This simplified revised set of diagnostic criteria may facilitate its more uniform and widespread applicability in different clinical scenarios and environments.
Revised diagnostic criteria and degrees of diagnostic certainty for neurocysticercosis.
• Histological demonstration of the parasite from biopsy of a brain or spinal cord lesion.
• Visualization of subretinal cysticercus.
• Conclusive demonstration of a scolex within a cystic lesion on neuroimaging studies.
Major neuroimaging criteria:
• Cystic lesions without a discernible scolex.
• Enhancing lesions.*
• Multilobulated cystic lesions in the subarachnoid space.
• Typical parenchymal brain calcifications.*
Confirmative neuroimaging criteria:
• Resolution of cystic lesions after cysticidal drug therapy.
• Spontaneous resolution of single small enhancing lesions.**
• Migration of ventricular cysts documented on sequential neuroimaging studies.*
Minor neuroimaging criteria:
• Obstructive hydrocephalus (symmetric or asymmetric) or abnormal enhancement of basal leptomeninges.
• Detection of specific anticysticercal antibodies or cysticercal antigens by well–
standardized immunodiagnostic tests.*
• Cysticercosis outside the central nervous system.*
• Evidence of a household contact with T. solium infection.
• Clinical manifestations suggestive of neurocysticercosis.*
• Individuals coming from or living in an area where cysticercosis is endemic.*
Degrees of diagnostic certainty
• One absolute criterion.
• Two major neuroimaging criteria plus any clinical/exposure criteria.
• One major and one confirmative neuroimaging criteria plus any clinical/exposure criteria.
• One major neuroimaging criteria plus two clinical/exposure criteria (including at least one major clinical/exposure criterion), together with the exclusion of other pathologies producing similar neuroimaging findings.
• One major neuroimaging criteria plus any two clinical/exposure criteria.
• One minor neuroimaging criteria plus at least one major clinical/exposure criteria.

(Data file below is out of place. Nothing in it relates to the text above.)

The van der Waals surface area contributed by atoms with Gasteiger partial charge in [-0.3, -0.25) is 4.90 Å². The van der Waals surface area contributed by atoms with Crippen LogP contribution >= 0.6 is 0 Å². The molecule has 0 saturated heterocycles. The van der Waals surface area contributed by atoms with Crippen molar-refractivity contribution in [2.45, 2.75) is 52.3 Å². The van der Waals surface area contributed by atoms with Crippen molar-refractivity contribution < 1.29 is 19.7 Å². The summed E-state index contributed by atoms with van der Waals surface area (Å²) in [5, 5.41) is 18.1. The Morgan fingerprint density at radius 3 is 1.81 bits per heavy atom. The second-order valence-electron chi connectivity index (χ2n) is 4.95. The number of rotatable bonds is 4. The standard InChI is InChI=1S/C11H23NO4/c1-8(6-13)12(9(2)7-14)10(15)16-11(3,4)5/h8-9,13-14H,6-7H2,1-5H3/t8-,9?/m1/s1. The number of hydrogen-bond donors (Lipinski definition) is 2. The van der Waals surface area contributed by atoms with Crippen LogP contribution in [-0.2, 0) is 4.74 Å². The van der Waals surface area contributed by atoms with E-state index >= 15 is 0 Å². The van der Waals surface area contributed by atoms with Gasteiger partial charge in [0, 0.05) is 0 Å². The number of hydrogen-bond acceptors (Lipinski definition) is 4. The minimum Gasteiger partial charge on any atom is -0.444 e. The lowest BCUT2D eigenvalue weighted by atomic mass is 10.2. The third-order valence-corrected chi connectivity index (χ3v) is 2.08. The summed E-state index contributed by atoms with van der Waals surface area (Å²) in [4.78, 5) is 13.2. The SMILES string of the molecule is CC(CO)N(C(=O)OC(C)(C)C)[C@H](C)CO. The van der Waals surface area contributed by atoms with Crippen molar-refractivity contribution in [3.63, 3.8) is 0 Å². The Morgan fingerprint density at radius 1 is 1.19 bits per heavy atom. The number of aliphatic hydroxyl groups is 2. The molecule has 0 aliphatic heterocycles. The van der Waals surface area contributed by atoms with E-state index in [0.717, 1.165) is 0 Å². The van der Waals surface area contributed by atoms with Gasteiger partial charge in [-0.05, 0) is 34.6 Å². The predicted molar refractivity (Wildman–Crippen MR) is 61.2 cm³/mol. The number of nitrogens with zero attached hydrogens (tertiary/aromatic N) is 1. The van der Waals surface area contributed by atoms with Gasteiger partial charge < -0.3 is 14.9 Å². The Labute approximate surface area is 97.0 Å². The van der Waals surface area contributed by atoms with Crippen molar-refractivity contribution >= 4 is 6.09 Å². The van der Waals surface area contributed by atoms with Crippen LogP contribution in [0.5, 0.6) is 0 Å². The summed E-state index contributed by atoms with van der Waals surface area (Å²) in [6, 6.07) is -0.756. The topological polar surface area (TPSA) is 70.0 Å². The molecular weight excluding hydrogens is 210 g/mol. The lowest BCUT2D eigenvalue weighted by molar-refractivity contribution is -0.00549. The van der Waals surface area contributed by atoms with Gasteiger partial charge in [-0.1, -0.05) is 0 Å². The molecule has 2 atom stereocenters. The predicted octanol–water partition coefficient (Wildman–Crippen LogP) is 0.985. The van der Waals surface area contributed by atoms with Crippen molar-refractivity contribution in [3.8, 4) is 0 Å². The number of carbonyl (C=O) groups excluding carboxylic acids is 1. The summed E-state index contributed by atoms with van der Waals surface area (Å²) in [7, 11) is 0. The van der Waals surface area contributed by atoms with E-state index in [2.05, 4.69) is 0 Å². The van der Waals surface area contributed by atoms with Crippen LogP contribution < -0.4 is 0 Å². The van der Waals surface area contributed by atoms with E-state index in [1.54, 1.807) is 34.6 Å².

* Operational definitions. Cystic lesions: rounded, well defined lesions with liquid contents of signal similar to that of CSF on CT or MRI; enhancing lesions: single or multiple, ring- or nodular-enhancing lesions of 10–20 mm in diameter, with or without surrounding edema, but not displacing midline structures; typical parenchymal brain calcifications: single or multiple, solid, and most usually <10 mm in diameter; migration of ventricular cyst: demonstration of a different location of ventricular cystic lesions on sequential CTs or MRIs; well-standardized immunodiagnostic tests: so far, antibody detection by enzymelinked immunoelectrotransfer blot (EITB) assay using lentil lectin-purified T. solium antigens, and detection of cysticercal antigens by monoclonal antibody-based ELISA; cysticercosis outside the central nervous system: demonstration of cysticerci from biopsy of subcutaneous nodules, X-ray films or CT showing cigar-shape calcifications in soft tissues, or visualization of the parasite in the anterior chamber of the eye; suggestive clinical manifestations: mainly seizures (often starting in individuals aged 20–49 years; the diagnosis of seizures in this context is not excluded if patients are outside of the typical age range), but other manifestations include chronic headaches, focal neurologic deficits, intracranial hypertension and cognitive decline; cysticercosis-endemic area: a place where active transmission is documented.
** The use of corticosteroids makes this criterion invalid
- Del Brutto OH, Nash TE, White AC Jr, Rajshekhar V, Wilkins PP, Singh G, Vasquez CM, Salgado P, Gilman RH, Garcia HH. Revised diagnostic criteria for neurocysticercosis. J Neurol Sci. 2017 Jan 15;372:202-210. [Medline]
- Bustos JA, García HH, Del Brutto OH. Reliability of Diagnostic Criteria for Neurocysticercosis for Patients with Ventricular Cystic Lesions or Granulomas: A systematic review. Am J Trop Med Hyg. 2017 Sep;97(3):653-657. [Medline]
Created Mar 22, 2018.